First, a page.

An exploration of flesh hook suspension contrasted across two cultures, one ancient and one modern, yields similar psychological and sociological benefits. For a millennium, the Tamil Hindus have maintained the sacred act of perforating their skin with metal hooks to suspend their bodies (chadak puja). In the 1990s, the practice of suspension diffused into non-Tamil cultures. This 15 minute presentation demonstrates the socio-religious significance of the chadak puja and traces its historical adaptation into the emerging international counterculture of “suspension practitioners.” For both groups, the physiological stresses of suspension trigger transcendent states of dissociation and generate secular, social benefits of ingroup catharsis and cohesion. This analysis stems from historical sources and qualitative research accumulated through both direct observation of the Sri Lankan Vel festival and participant observation in the Oslo Suspension Convention.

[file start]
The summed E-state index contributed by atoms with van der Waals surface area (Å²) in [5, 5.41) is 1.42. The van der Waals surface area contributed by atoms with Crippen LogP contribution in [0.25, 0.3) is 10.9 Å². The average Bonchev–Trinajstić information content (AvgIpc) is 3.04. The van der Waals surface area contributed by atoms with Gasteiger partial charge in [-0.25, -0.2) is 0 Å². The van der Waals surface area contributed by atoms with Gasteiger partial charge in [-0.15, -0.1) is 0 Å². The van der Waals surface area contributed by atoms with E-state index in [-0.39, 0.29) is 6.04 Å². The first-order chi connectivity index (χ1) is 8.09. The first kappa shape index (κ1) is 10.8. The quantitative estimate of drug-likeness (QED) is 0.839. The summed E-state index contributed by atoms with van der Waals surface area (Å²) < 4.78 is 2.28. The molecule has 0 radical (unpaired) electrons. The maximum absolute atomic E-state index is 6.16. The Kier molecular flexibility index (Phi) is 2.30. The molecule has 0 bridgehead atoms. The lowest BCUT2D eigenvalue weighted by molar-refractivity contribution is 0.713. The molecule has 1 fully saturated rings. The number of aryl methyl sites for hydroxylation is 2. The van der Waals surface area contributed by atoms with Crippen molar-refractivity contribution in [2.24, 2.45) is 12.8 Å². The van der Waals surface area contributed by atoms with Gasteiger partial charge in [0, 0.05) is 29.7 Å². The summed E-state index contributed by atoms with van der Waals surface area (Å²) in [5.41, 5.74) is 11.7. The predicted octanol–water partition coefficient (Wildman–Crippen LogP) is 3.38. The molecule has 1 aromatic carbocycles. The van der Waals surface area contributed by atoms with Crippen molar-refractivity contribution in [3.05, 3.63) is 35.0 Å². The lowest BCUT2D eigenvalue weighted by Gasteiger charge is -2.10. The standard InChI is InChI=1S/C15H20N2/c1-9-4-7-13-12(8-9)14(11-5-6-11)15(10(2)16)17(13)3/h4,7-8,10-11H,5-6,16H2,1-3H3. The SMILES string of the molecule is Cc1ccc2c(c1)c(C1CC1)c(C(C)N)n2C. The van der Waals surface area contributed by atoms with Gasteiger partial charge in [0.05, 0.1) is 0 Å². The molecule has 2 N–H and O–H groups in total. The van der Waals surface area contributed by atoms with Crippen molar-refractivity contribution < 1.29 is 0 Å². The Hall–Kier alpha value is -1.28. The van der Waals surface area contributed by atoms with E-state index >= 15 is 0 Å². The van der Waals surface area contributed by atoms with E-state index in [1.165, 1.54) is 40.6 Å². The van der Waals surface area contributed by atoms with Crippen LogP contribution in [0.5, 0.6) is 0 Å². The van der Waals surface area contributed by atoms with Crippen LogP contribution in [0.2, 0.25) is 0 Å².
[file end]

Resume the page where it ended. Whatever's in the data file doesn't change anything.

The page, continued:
by: Paul King
Übersetzung: keine (English only)